Battle over changing Austin’s gov’t heats up

Austin City Hall

A political group turns in 24,000 petition signatures to the City of Austin Clerk in a bid to see Austin have a Strong Mayor form of government.

The group Austinites for Progressive Reform is pushing four local governmental changes and a new group called Austin for All People was recently formed specifically to oppose the Strong Mayor proposal, saying it consolidates power and grants the mayor veto powers.

Jim Wick with Austinites for Progressive Reform says each of their propositions, which he hopes will make it to the May Ballot, are to help promote democracy. Pointing to the city’s current City Manager system he argues, the city manager is not held accountable to the people, under the Strong Mayor plan the mayor would head the day to day operations, not a City manager and would be held accountable by the voters every four years. He compares it to the system in place at both the state and federal levels; ie: Governor and President.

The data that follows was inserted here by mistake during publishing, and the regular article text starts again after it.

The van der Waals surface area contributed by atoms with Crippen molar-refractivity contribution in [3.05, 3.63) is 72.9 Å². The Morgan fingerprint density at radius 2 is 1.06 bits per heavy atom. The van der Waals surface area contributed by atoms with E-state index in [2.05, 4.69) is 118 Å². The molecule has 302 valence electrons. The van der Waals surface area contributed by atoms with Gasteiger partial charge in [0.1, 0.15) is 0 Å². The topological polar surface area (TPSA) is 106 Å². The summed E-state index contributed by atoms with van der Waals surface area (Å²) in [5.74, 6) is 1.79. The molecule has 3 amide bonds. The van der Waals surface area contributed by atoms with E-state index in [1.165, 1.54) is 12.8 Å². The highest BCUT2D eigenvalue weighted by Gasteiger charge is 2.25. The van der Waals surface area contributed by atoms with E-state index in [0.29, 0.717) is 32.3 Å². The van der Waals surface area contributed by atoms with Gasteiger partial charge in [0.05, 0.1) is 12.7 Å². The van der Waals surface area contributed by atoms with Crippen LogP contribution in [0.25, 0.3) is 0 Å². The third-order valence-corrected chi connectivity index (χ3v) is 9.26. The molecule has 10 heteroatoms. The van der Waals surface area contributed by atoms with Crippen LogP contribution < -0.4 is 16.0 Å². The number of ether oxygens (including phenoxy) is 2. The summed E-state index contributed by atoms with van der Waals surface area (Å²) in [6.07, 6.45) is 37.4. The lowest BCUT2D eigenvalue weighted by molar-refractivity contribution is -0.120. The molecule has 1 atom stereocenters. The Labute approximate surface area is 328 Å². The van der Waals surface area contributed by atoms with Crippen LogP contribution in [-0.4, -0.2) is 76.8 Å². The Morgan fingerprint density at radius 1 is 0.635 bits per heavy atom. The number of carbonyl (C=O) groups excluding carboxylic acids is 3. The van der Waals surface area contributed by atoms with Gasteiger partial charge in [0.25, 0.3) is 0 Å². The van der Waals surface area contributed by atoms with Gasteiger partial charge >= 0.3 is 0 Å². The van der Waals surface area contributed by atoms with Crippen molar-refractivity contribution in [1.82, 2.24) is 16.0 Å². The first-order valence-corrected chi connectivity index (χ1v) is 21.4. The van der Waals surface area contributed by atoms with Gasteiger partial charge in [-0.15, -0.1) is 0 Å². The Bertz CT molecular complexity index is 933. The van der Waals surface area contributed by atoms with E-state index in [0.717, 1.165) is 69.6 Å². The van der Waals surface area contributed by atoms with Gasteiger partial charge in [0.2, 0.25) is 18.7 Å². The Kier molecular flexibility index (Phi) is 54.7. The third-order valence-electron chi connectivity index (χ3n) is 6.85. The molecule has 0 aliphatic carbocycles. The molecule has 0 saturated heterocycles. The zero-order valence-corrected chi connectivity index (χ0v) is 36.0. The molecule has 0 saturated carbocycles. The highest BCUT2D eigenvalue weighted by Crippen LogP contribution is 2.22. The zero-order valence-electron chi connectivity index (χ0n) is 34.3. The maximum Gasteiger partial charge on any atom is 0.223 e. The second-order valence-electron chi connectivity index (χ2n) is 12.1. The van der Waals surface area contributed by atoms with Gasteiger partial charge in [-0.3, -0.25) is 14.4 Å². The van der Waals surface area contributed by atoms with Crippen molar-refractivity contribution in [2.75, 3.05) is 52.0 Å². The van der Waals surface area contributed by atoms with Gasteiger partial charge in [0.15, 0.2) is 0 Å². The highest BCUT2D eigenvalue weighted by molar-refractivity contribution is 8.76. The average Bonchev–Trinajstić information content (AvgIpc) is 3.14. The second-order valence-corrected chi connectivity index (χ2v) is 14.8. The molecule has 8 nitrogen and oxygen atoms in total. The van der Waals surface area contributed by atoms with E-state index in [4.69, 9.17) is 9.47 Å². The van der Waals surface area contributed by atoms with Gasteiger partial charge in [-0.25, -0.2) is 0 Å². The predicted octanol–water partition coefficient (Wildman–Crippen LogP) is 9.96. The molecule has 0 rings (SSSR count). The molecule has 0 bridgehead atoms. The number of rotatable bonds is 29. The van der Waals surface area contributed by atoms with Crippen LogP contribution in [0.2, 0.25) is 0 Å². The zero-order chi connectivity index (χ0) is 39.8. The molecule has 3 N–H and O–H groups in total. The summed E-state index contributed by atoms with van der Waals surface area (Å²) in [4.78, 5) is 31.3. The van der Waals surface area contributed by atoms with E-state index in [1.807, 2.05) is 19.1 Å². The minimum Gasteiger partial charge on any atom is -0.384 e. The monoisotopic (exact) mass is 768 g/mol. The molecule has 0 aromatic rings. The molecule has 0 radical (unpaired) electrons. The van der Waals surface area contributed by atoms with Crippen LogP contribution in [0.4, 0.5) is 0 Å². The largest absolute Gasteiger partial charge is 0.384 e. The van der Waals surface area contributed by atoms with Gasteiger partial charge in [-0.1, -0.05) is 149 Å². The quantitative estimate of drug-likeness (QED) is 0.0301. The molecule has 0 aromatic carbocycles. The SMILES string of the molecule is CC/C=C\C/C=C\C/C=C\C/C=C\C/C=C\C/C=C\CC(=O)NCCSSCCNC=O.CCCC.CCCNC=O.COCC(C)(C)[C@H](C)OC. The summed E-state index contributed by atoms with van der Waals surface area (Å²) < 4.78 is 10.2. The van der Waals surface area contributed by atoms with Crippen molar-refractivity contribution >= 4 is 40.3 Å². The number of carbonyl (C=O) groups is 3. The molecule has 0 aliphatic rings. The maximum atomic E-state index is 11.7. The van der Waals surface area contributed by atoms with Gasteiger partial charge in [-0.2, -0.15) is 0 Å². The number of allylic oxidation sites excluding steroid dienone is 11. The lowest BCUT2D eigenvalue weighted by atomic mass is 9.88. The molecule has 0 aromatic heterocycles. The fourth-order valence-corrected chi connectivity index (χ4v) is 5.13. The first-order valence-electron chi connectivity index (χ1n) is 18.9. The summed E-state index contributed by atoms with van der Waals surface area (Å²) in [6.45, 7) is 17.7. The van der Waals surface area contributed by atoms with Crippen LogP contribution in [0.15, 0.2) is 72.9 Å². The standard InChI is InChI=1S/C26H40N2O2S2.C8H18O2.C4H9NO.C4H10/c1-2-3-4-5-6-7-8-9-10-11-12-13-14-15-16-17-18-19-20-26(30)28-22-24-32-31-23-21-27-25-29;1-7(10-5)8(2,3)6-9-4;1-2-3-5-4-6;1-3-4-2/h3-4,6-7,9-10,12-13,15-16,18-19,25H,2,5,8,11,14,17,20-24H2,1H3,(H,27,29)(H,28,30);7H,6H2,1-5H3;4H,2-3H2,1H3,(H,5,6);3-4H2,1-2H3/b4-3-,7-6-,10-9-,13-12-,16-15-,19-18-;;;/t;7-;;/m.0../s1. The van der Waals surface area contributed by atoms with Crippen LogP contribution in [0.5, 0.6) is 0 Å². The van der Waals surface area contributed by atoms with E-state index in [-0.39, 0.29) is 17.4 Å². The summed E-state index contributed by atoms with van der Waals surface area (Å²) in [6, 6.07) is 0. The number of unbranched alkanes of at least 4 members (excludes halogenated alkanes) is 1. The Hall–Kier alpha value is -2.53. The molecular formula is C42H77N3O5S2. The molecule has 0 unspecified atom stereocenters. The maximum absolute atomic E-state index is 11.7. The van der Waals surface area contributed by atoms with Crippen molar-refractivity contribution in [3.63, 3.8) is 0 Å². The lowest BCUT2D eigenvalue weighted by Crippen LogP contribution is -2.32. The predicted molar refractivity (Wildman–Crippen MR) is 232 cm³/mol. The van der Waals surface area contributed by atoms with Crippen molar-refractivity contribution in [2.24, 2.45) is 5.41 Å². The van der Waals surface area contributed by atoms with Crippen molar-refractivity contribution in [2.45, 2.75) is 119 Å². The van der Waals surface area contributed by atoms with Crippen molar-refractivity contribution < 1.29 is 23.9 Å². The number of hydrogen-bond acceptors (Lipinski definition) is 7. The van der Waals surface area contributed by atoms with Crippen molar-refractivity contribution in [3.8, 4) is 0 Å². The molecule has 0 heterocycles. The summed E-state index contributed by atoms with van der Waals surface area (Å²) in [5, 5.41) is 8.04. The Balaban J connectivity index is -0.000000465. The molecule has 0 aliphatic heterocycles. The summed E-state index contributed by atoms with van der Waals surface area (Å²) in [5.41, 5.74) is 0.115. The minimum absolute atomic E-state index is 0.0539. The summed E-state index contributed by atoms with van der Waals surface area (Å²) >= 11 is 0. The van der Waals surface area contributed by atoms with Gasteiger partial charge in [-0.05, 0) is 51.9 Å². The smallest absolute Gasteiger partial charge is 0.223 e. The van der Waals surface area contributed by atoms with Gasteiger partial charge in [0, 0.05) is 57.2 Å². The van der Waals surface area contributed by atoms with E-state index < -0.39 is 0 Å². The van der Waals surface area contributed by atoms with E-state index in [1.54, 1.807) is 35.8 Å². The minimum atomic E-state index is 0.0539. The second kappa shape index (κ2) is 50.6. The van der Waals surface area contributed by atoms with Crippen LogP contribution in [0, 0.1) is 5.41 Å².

However his opposite Cathrine Morse with Austin for All People counters by saying the 10-1 and city manger system has helped the city not hinder it and that the City manager is held accountable by said City Council and can be fired any day. Another problem folks have with the Strong Mayor plan is they believe it consolidates too much power in one seat.

Wick says under the Strong Mayor plan the Mayor’s station would be separated from city council, turning it into the city’s executive branch, while the council would add an 11th district and representative and act as the legislature. Wick says this would also grant the mayor’s office an executive veto. That is another thing opponents have a problem with.

Members of Austin for All People and Austin area labor unions oppose the plan because of the veto powers. They say under the current system, the mayor is but one vote on council and can be outweighed in the end, but under the strong mayor a majority vote on council could still be overwritten by the mayor.

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